14. The discussion challenged aspects of the ILO's approach. Minimum wages could for example create bad distortions in labour markets and were not always enforceable. Workers in the poorest parts of the world were not tied to a formal employer-employee relationship and operated in the informal sector (e.g. migrants, casual or home-based workers). The ILO's regulatory mechanisms, focusing on the formal sector, needed to be extended. There were examples of workers' associations that supported informal workers, such as the Self-Employed Women's Association in India. It was, however, difficult to persuade governments that it was important to reach out to the informal economy. It was also problematic that health and safety standards had been left out of the Declaration - that was the price to be paid for a political consensus. There had been agreement on starting with eradicating extreme forms of child labour, which could be addressed by using incentives from labour and trade standards in developed economies.
15. It was noted that it would be easier to integrate rights with development (meaning increasing the ability of people to choose) rather than growth. Was there a derived right to growth as Arjun Sengupta, Independent Expert on the Right to Development, had argued? The appropriateness of discussing the relationship between rights and growth in the absence of growth in sub-Saharan Africa was raised. Growth was needed as a priority in Africa, but rights and freedoms also mattered in the absence of growth. Whether looking at development or growth, it was essential to take into account politics and the constraints on people's choices.
16. As in previous discussions, the importance of developing a 'community of practice' between those working in development and human rights was needed. Both had their own normative frameworks that needed mutual understanding. Economists might be less familiar with seeing state actors as duty-bearers with obligations. Sen's work was not only analytical (to understand capabilities) but also normative, with string links to obligations and the international human rights framework.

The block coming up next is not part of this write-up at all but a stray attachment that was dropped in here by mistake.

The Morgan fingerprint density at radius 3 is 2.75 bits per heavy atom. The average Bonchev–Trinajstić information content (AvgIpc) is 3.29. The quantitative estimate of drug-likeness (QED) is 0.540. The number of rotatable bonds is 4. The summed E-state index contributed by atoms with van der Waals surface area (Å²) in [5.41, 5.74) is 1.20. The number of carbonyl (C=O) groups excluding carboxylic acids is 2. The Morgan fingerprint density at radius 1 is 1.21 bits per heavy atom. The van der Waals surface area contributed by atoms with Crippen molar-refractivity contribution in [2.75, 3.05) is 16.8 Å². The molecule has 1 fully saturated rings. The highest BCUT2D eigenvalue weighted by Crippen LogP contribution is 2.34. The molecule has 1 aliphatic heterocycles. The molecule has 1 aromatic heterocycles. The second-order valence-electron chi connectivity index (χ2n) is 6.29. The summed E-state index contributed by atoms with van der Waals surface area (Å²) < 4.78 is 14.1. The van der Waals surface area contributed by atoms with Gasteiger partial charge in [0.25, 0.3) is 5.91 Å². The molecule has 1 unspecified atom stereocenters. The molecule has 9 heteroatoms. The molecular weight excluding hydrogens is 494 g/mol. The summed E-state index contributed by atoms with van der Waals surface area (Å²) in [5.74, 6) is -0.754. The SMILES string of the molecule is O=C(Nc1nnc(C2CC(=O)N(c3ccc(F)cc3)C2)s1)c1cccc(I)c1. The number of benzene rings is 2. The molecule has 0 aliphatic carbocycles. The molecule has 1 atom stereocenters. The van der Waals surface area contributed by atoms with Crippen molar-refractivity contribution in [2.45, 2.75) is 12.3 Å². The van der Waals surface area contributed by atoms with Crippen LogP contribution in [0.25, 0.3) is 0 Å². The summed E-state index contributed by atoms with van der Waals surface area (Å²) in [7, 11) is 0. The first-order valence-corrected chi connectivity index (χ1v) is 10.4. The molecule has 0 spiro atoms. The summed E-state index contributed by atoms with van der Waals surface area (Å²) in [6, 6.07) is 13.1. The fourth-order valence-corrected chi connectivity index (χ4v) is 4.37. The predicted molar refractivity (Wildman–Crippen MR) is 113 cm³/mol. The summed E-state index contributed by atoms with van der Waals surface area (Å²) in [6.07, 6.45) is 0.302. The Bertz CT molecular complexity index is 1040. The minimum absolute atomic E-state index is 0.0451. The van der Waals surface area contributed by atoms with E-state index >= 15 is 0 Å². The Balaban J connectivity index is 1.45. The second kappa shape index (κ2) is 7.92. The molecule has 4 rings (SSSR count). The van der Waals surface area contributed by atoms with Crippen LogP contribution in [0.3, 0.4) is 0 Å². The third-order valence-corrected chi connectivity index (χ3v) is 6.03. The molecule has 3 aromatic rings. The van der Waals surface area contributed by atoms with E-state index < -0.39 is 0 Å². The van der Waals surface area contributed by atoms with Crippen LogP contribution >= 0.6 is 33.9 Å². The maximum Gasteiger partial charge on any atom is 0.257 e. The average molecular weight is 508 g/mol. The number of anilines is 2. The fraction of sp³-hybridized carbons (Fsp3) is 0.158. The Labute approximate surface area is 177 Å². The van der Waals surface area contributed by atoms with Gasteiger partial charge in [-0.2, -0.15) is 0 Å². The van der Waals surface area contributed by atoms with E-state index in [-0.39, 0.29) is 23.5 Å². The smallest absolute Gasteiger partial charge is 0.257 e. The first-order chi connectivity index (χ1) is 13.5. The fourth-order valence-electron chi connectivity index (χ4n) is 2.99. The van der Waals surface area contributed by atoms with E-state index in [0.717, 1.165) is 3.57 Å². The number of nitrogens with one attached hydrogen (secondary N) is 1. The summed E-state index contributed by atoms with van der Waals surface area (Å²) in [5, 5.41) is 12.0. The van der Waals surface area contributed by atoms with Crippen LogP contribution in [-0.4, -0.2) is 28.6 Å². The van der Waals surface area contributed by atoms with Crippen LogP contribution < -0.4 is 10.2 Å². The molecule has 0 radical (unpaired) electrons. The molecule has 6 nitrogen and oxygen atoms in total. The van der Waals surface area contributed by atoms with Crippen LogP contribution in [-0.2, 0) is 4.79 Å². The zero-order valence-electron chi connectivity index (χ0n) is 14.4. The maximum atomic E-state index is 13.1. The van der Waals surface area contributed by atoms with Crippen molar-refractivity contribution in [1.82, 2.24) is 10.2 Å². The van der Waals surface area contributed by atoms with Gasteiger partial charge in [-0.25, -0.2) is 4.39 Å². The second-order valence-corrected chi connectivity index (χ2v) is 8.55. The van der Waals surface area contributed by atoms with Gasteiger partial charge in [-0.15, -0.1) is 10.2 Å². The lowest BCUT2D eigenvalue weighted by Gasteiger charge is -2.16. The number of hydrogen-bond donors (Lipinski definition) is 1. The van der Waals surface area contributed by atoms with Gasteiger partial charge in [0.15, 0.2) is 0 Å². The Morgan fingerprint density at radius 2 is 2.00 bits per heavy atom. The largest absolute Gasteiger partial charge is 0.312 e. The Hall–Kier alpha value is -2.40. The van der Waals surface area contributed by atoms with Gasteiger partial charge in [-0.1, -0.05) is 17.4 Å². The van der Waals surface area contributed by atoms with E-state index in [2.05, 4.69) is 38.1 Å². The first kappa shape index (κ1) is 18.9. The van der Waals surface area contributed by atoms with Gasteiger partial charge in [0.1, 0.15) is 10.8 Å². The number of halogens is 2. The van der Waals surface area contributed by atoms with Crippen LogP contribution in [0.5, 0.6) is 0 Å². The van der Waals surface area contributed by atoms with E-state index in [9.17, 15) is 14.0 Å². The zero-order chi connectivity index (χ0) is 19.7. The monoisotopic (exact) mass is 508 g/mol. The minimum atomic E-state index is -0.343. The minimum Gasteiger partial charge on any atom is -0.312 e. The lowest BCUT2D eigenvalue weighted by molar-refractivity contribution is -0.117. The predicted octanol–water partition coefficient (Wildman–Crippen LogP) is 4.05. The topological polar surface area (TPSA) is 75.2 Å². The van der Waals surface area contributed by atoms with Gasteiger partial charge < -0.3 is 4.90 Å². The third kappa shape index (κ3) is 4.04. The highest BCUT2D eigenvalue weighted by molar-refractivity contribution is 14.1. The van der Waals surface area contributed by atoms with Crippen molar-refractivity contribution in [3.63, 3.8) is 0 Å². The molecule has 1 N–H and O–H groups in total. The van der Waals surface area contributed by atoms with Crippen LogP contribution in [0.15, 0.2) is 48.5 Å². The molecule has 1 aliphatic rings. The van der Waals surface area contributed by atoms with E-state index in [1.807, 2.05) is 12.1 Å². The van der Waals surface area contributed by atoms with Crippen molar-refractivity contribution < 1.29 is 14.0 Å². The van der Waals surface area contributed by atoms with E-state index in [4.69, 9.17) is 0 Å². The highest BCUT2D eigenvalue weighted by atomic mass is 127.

17. Bringing the meeting to an end, the Chair, Adrian Wood, reflected on the lessons of DFID's work on labour standards (http://www.dfid.gov.uk/pubs/files/labourstandardsJune04.pdf). The ILO's four core labour standards could positively contribute to poverty reduction but had to be applied sensibly. He suggested a way forward in the dialogue: economists had to accept they had something to learn about outcomes understood in a broader perspective; those working on rights had something to learn about inputs, opportunity costs and trade offs.Zaza Curran
Many economists continue to be sceptical about the utility and affordability of economic and social rights as guides to resource allocation and policy-making. This session focused on the impact on growth of meeting rights claims, including through redistribution, examining the relationship between growth, poverty reduction and tackling inequality.